EGU21-15156
https://doi.org/10.5194/egusphere-egu21-15156
EGU General Assembly 2021
© Author(s) 2022. This work is distributed under
the Creative Commons Attribution 4.0 License.

Suitability of phytoliths as a quantitative process tracer for soil erosion studies

Sabine Kraushaar1, Matthias Konzett2, Janika Kiep3, Christian Siebert4, and Julia Meister5
Sabine Kraushaar et al.
  • 1Institute of Geography and Regional Research, University of Vienna, Vienna, Austria (sabine.kraushaar@univie.ac.at)
  • 2Organization Land is Water, Petzenkirchen, Austria (m.e.konzett@gmail.com)
  • 3Institute of Geographical Sciences, Freie Universität Berlin, Berlin, Germany (janikakiep@zedat.fu-berlin.de)
  • 4Catchment Hydrology, Helmholtz Centre for Environmental Research – UFZ, Halle, Germany (christian.siebert@ufz.de)
  • 5Institute of Geography and Geology, The University of Würzburg, Würzburg, Germany (julia.meister@uni-wuerzburg.de)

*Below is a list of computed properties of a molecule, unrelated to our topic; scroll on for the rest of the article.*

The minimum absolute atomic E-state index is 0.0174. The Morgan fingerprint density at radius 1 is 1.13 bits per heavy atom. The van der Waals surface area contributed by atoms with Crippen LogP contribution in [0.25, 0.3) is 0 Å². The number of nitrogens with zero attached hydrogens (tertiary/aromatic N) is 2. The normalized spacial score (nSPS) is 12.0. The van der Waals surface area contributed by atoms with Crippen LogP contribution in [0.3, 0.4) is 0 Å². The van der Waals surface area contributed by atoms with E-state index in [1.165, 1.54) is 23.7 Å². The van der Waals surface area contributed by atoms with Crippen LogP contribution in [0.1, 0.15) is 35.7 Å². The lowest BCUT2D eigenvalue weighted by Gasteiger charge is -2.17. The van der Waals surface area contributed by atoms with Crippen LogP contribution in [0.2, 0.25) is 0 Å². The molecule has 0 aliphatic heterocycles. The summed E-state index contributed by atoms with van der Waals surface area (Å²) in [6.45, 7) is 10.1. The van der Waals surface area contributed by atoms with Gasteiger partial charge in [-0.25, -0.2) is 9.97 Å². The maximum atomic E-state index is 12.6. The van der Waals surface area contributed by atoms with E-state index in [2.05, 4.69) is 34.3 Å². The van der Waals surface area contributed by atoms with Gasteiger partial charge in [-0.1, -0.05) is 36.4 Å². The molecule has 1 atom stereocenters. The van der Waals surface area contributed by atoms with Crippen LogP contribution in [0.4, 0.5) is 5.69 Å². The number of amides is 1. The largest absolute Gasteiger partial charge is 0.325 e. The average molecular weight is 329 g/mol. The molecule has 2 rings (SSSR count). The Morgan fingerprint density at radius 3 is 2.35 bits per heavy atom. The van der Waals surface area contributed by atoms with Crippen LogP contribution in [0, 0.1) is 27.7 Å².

Phytoliths are a plant microfossil commonly used as qualitative archive markers in archaeological and paleoecological studies. Their potential uniqueness to the vegetation cover, robustness to weathering, and lack of chemical alteration along the paths make them a potentially suitable tracer for quantitative erosion studies.
In this pilot study, we explore the potential of phytoliths in a sediment fingerprinting study in the Ceguera catchment (28 km2) in NE Spain. The phytolith concentrations and morphologies of four land cover classes (agricultural land, badland, forest, and shrubland) were analyzed, and their contributions to four sediment mixture samples along the river course were modelled. Phytoliths concentrations allowed us to discriminate sources sufficiently, albeit with limited sample size. The performance of the phytoliths as the tracer was tested by reproducing the sources of artificial sediment mixture samples with satisfactory recall ratio. Results identified badlands to be the main contributor, with 84–96% of the sediment load to the sinks, followed by shrublands (median 5%) and agricultural lands (median 2%). Additionally, an intensively used agricultural area in the SW of the catchment was well indicated. These major findings can be reproduced by other conventional erosion studies from this area, indicating that phytoliths are suited to quantifying erosion patterns in mesoscale catchments.

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